Australia’s strong recovery from the coronavirus pandemic and record high iron ore prices have helped secure an upgrade to the nation’s financial standing by one of the world’s top ratings agencies.
As new data points to ongoing strength in the jobs market, S&P Global revealed it would lift Australia’s triple-A credit rating to stable from negative.
Josh Frydenberg selling the budget. S&P has lifted its outlook for the nation’s finances, saying strong growth and high commodity prices have boosted the bottom line.Credit:Jessica Hromas
There had been some concern among economists S&P, the most aggressive of the three main ratings agencies when it comes to the outlook for national finances, would strip Australia of its triple-A rating. The other agencies, Moody’s and Fitch, already have Australia as one of the few top-rated nations in the world.
S&P said while COVID and subsequent government lockdowns had “wreaked havoc” on economies, the speed of Australia’s recovery gave it confidence about the state of the nation’s finances.
“The pace of the economic recovery, and exceptionally strong demand for key commodity exports – namely iron ore – have provided a timely boost to government revenues such as company and income taxes, the goods and services tax, and conveyance duties. We expect key revenue lines to outperform the central government’s own forecasts,” it said.
“We do not expect to see a large increase in spending initiatives in the next budget in the lead-up to the federal election due in May 2022. Nor do we expect small outbreaks or short “circuit-breaker” lockdowns to derail our expected fiscal recovery at the general government level.”
In the May budget, the government forecast a deficit of $106.6 billion this year and $99.3 billion for 2022-23. Government debt is expected to go beyond $1.2 trillion by the end of the decade.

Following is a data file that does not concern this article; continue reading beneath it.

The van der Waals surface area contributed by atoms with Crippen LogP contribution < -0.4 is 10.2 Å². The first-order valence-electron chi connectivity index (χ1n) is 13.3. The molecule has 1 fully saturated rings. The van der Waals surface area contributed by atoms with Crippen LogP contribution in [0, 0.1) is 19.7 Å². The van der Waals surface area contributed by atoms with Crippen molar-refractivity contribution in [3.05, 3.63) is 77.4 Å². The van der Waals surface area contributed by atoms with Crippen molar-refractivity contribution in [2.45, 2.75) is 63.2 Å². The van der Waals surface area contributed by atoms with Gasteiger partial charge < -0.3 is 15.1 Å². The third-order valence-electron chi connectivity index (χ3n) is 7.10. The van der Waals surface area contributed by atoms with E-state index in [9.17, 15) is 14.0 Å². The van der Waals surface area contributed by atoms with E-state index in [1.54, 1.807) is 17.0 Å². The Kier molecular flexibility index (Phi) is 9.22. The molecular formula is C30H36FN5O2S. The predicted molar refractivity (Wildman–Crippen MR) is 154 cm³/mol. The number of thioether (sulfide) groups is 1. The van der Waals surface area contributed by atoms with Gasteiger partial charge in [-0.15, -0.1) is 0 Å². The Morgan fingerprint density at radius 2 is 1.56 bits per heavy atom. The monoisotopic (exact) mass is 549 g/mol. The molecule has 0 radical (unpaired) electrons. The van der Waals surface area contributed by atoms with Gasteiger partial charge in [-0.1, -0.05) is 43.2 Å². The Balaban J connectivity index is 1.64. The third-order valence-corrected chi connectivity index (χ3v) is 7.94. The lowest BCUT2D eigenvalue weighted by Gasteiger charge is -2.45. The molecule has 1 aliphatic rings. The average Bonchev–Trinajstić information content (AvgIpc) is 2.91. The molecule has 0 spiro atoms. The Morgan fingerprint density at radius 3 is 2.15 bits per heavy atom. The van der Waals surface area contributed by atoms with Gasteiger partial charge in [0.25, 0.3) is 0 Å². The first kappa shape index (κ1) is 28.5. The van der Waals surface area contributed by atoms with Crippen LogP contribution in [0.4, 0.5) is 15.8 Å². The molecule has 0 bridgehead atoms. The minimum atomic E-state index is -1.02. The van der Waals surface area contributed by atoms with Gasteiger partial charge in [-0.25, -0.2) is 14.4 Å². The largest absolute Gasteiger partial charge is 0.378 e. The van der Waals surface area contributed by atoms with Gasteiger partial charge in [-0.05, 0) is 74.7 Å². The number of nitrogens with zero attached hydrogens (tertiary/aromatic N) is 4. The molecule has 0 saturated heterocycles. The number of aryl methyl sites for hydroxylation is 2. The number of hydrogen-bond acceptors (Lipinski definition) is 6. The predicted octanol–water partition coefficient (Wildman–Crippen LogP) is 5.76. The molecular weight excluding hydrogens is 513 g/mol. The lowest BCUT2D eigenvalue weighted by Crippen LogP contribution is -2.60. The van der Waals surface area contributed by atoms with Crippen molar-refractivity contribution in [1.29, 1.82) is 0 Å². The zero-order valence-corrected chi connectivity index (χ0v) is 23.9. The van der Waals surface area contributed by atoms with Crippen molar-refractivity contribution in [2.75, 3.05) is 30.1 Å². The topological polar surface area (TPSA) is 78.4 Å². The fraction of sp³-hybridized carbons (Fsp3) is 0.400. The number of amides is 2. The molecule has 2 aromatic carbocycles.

The agency said it believed the risks of the government not hitting these forecasts was receding, partly due to the strength of the economy.
It also said it expected the nation’s property market to remain strong, arguing very low interest rates, a shortage of supply and a lift in migration over the next two years would underpin prices for some time.
Victoria has entered its second week of another lockdown as it seeks to control its most recent outbreak.
S&P said while lockdowns had come at a great economic cost, they had ultimately proved economically effective.
“While lockdowns drove the Australian economy into a record contraction and the budget into substantial deficit, they also allowed governments to quickly control the outbreak relative to most other countries,” it said. “This early success underpins the stronger economic and fiscal recovery than otherwise would have been the case.”
Treasurer Josh Frydenberg said the agency’s actions were an expression of confidence in the government’s economic management.
“The Morrison government has committed an unprecedented $291 billion, or 14.7 per cent of GDP, in direct economic support for individuals, households and businesses,” he said. “With the unemployment rate having fallen for six consecutive months and more people in work than before the pandemic, our economic plan is working.”
The ANZ’s closely watched measure of job advertisements continues to suggest strength in the jobs market, with ads up 7.9 per cent in May to be almost 39 per cent higher than a year ago.
It was the 12th consecutive increase in job ads, with ANZ senior economist Catherine Birch saying unemployment was likely to be down to 4.8 per cent by the end of the year.
“The Victorian lockdown is unlikely to derail the state’s labour market recovery. Even if we see some employment losses in June, as long as restrictions start easing from 11 June as currently planned, workers should be reinstated or find new jobs quite quickly, given the underlying strength in the labour market,” she said.
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